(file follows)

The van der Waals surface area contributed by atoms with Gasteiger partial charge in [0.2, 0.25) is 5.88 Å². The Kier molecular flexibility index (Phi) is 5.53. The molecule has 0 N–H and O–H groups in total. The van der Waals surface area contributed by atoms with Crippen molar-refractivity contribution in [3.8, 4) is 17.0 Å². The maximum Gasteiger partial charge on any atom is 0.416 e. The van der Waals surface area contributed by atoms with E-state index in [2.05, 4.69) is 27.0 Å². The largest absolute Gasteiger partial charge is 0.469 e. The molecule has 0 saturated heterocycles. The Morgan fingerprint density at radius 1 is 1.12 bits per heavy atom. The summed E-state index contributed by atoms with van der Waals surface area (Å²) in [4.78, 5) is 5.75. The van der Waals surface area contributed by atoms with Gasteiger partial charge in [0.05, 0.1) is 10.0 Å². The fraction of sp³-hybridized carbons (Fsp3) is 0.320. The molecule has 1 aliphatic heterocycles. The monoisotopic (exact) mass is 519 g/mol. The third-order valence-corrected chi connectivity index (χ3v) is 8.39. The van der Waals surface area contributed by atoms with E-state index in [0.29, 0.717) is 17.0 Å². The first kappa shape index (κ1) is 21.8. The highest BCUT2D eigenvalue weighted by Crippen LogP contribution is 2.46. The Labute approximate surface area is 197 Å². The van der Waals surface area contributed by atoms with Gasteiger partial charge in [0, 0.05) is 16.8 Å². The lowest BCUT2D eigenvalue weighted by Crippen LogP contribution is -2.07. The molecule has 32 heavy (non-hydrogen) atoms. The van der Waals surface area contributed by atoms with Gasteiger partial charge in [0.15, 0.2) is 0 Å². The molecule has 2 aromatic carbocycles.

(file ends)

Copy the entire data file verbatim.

The van der Waals surface area contributed by atoms with Gasteiger partial charge in [0.2, 0.25) is 5.88 Å². The Kier molecular flexibility index (Phi) is 5.53. The molecule has 0 N–H and O–H groups in total. The van der Waals surface area contributed by atoms with Crippen molar-refractivity contribution in [3.8, 4) is 17.0 Å². The maximum Gasteiger partial charge on any atom is 0.416 e. The van der Waals surface area contributed by atoms with E-state index in [2.05, 4.69) is 27.0 Å². The largest absolute Gasteiger partial charge is 0.469 e. The molecule has 0 saturated heterocycles. The Morgan fingerprint density at radius 1 is 1.12 bits per heavy atom. The summed E-state index contributed by atoms with van der Waals surface area (Å²) in [4.78, 5) is 5.75. The van der Waals surface area contributed by atoms with Gasteiger partial charge in [0.05, 0.1) is 10.0 Å². The fraction of sp³-hybridized carbons (Fsp3) is 0.320. The molecule has 1 aliphatic heterocycles. The monoisotopic (exact) mass is 519 g/mol. The third-order valence-corrected chi connectivity index (χ3v) is 8.39. The van der Waals surface area contributed by atoms with E-state index in [0.29, 0.717) is 17.0 Å². The first kappa shape index (κ1) is 21.8. The highest BCUT2D eigenvalue weighted by Crippen LogP contribution is 2.46. The Labute approximate surface area is 197 Å². The van der Waals surface area contributed by atoms with Gasteiger partial charge in [0, 0.05) is 16.8 Å². The lowest BCUT2D eigenvalue weighted by Crippen LogP contribution is -2.07. The molecule has 32 heavy (non-hydrogen) atoms. The van der Waals surface area contributed by atoms with Gasteiger partial charge in [0.15, 0.2) is 0 Å². The molecule has 2 aromatic carbocycles.